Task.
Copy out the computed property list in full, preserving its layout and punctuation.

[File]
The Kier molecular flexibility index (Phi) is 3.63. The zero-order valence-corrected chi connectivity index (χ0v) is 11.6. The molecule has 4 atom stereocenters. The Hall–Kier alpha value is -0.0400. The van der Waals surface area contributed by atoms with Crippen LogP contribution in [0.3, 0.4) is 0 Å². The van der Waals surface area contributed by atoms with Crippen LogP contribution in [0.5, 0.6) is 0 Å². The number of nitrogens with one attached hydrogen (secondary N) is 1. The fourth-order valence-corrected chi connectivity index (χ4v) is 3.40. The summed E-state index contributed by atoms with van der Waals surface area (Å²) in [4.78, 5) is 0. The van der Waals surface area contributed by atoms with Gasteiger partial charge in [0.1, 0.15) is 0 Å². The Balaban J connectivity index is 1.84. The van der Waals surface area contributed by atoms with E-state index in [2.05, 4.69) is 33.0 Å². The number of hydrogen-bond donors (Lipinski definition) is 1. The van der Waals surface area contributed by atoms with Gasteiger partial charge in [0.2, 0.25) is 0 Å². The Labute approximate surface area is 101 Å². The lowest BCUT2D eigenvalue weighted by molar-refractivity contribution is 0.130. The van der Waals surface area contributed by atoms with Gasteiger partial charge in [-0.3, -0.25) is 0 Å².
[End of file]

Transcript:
The Kier molecular flexibility index (Phi) is 3.63. The zero-order valence-corrected chi connectivity index (χ0v) is 11.6. The molecule has 4 atom stereocenters. The Hall–Kier alpha value is -0.0400. The van der Waals surface area contributed by atoms with Crippen LogP contribution in [0.3, 0.4) is 0 Å². The van der Waals surface area contributed by atoms with Crippen LogP contribution in [0.5, 0.6) is 0 Å². The number of nitrogens with one attached hydrogen (secondary N) is 1. The fourth-order valence-corrected chi connectivity index (χ4v) is 3.40. The summed E-state index contributed by atoms with van der Waals surface area (Å²) in [4.78, 5) is 0. The van der Waals surface area contributed by atoms with Gasteiger partial charge in [0.1, 0.15) is 0 Å². The Balaban J connectivity index is 1.84. The van der Waals surface area contributed by atoms with E-state index in [2.05, 4.69) is 33.0 Å². The number of hydrogen-bond donors (Lipinski definition) is 1. The van der Waals surface area contributed by atoms with Gasteiger partial charge in [0.2, 0.25) is 0 Å². The Labute approximate surface area is 101 Å². The lowest BCUT2D eigenvalue weighted by molar-refractivity contribution is 0.130. The van der Waals surface area contributed by atoms with Gasteiger partial charge in [-0.3, -0.25) is 0 Å².